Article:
When it’s nighttime round our house, and one of us grown-ups needs to sneak to the kitchen for the glass of water we forgot, the door we needed to lock, or the dishwasher that needs to start humming, we don’t switch on the lights. We use our phones as flashlights and scurry through the darkness, hoping to avoid waking any sleeping children by sending shards of bright light shining underneath their doorways.

The other night on the way back to the bedroom from a flashlight adventure, I glanced out a window pane of the backdoor and just caught the faintest glimpse of a star in the sky. I brought my face close to the window pane, furrowed my brow and stared up to see what I might see, but I struggled to see anything.

Finally I realized the light from my flashlight was too bright. Once I’d fumbled to switch it off, the stars were aglow in the sky. I smiled up, not at just one, but the dozens that I could see with my face close to the window pane, just in that small space where the tall North Carolina trees weren’t blocking the sky from my view.

I marveled for a moment that I had to turn out the wrong light in order to see the right one. My heart whispered thankful to the Lord. He helps us see the light.



Before the hubs and I head on a photography adventure, we often pray, among many things, one specific thing: “Lord, help us see the light.” When you learn to see the light, when you learn to recognize what it does when it streams in through a window, or spills across a subject’s face, or rim lights them all around from behind, or creates gorgeous rays of sun flare that light up an image so glorious — when you learn to see that light, you are able to create so much beauty, and the possibilities are limitless.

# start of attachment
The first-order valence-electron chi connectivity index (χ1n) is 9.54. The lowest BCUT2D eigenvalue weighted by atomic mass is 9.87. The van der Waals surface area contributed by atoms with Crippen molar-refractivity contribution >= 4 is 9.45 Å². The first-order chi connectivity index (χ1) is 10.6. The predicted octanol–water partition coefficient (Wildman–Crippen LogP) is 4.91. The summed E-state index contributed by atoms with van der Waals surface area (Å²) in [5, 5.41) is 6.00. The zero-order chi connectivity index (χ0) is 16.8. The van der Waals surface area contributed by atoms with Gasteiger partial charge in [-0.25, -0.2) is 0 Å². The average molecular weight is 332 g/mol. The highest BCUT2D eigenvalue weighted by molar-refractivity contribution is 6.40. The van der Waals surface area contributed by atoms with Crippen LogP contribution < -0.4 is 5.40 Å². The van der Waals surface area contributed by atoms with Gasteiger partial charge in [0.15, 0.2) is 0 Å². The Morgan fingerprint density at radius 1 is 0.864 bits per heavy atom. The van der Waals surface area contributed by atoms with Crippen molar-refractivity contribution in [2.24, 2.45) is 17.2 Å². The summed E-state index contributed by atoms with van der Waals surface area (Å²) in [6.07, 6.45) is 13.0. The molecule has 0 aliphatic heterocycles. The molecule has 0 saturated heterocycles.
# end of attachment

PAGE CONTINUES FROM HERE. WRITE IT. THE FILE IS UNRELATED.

Lord, help us see the light.

We’re entering a season with so many lights. Bright glaring ones begging our attention to this sale or that event or this is how they are doing it, shouldn’t we, too?

But the focus of the wise men on a single star brought them on the journey where they found the manger.

Meanwhile, the host of heaven must have lit up the sky when they sang to the shepherds that night in the field. How did all of Bethlehem not see it? Do we sometimes miss it?

There are so many lights this season, it’s true, but there’s just one light we really need to see.

We pray to the see the light because of how it helps us to see everything else. Even helps our cameras to see everything else.

The reason we need to see the right Light is that by that Light we can properly see everything else.

The advent season has begun, and here we simultaneously celebrate the Light of the World’s first coming, and we await His return.

In the deepest places of your soul, this is the perfect time to quiet down, to look, and to listen. Look for the Light this season. See God revealing Himself in a thousand small ways each day. Don’t stop giving thanks because the calendar no longer says November. Remember He holds you together and gives every breath.

Listen for the God-whisper: this is the greatest love story ever told. He has come, shined a light so bright a world of darkness couldn’t crush it. And — we are not without hope, the small word with big meaning behind the lighting of the first advent candle — we are not without hope, friends.

He is God with us, the God who dwells in us, and the God who will come again.

Keep looking, and you’ll see the Light.



I’m looking forward to reflecting and savouring this Advent season with you. I’d love to humbly invite you to subscribe via email and to ‘like’ this little space to follow along. Oh Come, Let Us Adore Him, together.